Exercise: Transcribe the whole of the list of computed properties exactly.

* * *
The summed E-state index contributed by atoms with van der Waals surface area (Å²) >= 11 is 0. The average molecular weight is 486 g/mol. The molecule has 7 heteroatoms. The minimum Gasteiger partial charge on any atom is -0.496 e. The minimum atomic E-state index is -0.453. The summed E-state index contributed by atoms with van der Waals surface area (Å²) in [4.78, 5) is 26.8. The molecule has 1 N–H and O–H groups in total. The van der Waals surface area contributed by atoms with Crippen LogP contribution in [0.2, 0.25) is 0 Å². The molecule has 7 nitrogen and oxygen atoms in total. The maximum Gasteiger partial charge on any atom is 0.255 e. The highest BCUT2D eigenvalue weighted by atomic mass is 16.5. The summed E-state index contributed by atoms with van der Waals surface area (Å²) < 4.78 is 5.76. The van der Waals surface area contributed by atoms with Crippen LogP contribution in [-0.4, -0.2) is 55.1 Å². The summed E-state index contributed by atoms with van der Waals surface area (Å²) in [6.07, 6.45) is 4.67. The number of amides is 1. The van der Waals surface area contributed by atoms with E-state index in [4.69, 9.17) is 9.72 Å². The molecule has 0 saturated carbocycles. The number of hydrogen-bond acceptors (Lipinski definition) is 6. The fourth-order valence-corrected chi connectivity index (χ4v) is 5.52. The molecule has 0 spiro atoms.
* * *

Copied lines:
The summed E-state index contributed by atoms with van der Waals surface area (Å²) >= 11 is 0. The average molecular weight is 486 g/mol. The molecule has 7 heteroatoms. The minimum Gasteiger partial charge on any atom is -0.496 e. The minimum atomic E-state index is -0.453. The summed E-state index contributed by atoms with van der Waals surface area (Å²) in [4.78, 5) is 26.8. The molecule has 1 N–H and O–H groups in total. The van der Waals surface area contributed by atoms with Crippen LogP contribution in [0.2, 0.25) is 0 Å². The molecule has 7 nitrogen and oxygen atoms in total. The maximum Gasteiger partial charge on any atom is 0.255 e. The highest BCUT2D eigenvalue weighted by atomic mass is 16.5. The summed E-state index contributed by atoms with van der Waals surface area (Å²) < 4.78 is 5.76. The van der Waals surface area contributed by atoms with Crippen LogP contribution in [-0.4, -0.2) is 55.1 Å². The summed E-state index contributed by atoms with van der Waals surface area (Å²) in [6.07, 6.45) is 4.67. The number of amides is 1. The van der Waals surface area contributed by atoms with E-state index in [4.69, 9.17) is 9.72 Å². The molecule has 0 saturated carbocycles. The number of hydrogen-bond acceptors (Lipinski definition) is 6. The fourth-order valence-corrected chi connectivity index (χ4v) is 5.52. The molecule has 0 spiro atoms.